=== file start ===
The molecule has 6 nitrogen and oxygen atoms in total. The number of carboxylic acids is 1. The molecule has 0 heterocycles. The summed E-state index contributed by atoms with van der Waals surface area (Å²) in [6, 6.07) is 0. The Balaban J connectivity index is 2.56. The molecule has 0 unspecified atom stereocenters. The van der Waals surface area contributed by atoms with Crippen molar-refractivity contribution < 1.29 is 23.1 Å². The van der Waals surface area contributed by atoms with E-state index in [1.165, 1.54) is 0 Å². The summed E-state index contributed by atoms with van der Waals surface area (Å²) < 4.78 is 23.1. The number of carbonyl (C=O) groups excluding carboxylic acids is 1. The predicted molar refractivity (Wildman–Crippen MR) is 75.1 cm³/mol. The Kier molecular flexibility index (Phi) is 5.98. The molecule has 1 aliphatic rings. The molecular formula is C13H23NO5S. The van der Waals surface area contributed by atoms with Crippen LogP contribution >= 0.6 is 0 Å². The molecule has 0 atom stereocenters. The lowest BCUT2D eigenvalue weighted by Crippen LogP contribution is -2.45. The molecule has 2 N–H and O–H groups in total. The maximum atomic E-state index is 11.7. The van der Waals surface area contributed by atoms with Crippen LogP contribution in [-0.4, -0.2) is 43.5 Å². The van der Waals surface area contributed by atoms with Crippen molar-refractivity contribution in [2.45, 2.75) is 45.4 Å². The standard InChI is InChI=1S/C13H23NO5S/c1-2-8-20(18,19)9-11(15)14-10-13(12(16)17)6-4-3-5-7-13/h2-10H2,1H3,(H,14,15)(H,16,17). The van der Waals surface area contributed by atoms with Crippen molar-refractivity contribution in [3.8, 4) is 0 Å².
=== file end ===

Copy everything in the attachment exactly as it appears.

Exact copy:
The molecule has 6 nitrogen and oxygen atoms in total. The number of carboxylic acids is 1. The molecule has 0 heterocycles. The summed E-state index contributed by atoms with van der Waals surface area (Å²) in [6, 6.07) is 0. The Balaban J connectivity index is 2.56. The molecule has 0 unspecified atom stereocenters. The van der Waals surface area contributed by atoms with Crippen molar-refractivity contribution < 1.29 is 23.1 Å². The van der Waals surface area contributed by atoms with E-state index in [1.165, 1.54) is 0 Å². The summed E-state index contributed by atoms with van der Waals surface area (Å²) < 4.78 is 23.1. The number of carbonyl (C=O) groups excluding carboxylic acids is 1. The predicted molar refractivity (Wildman–Crippen MR) is 75.1 cm³/mol. The Kier molecular flexibility index (Phi) is 5.98. The molecule has 1 aliphatic rings. The molecular formula is C13H23NO5S. The van der Waals surface area contributed by atoms with Crippen LogP contribution >= 0.6 is 0 Å². The molecule has 0 atom stereocenters. The lowest BCUT2D eigenvalue weighted by Crippen LogP contribution is -2.45. The molecule has 2 N–H and O–H groups in total. The maximum atomic E-state index is 11.7. The van der Waals surface area contributed by atoms with Crippen LogP contribution in [-0.4, -0.2) is 43.5 Å². The van der Waals surface area contributed by atoms with Crippen molar-refractivity contribution in [2.45, 2.75) is 45.4 Å². The standard InChI is InChI=1S/C13H23NO5S/c1-2-8-20(18,19)9-11(15)14-10-13(12(16)17)6-4-3-5-7-13/h2-10H2,1H3,(H,14,15)(H,16,17). The van der Waals surface area contributed by atoms with Crippen molar-refractivity contribution in [3.8, 4) is 0 Å².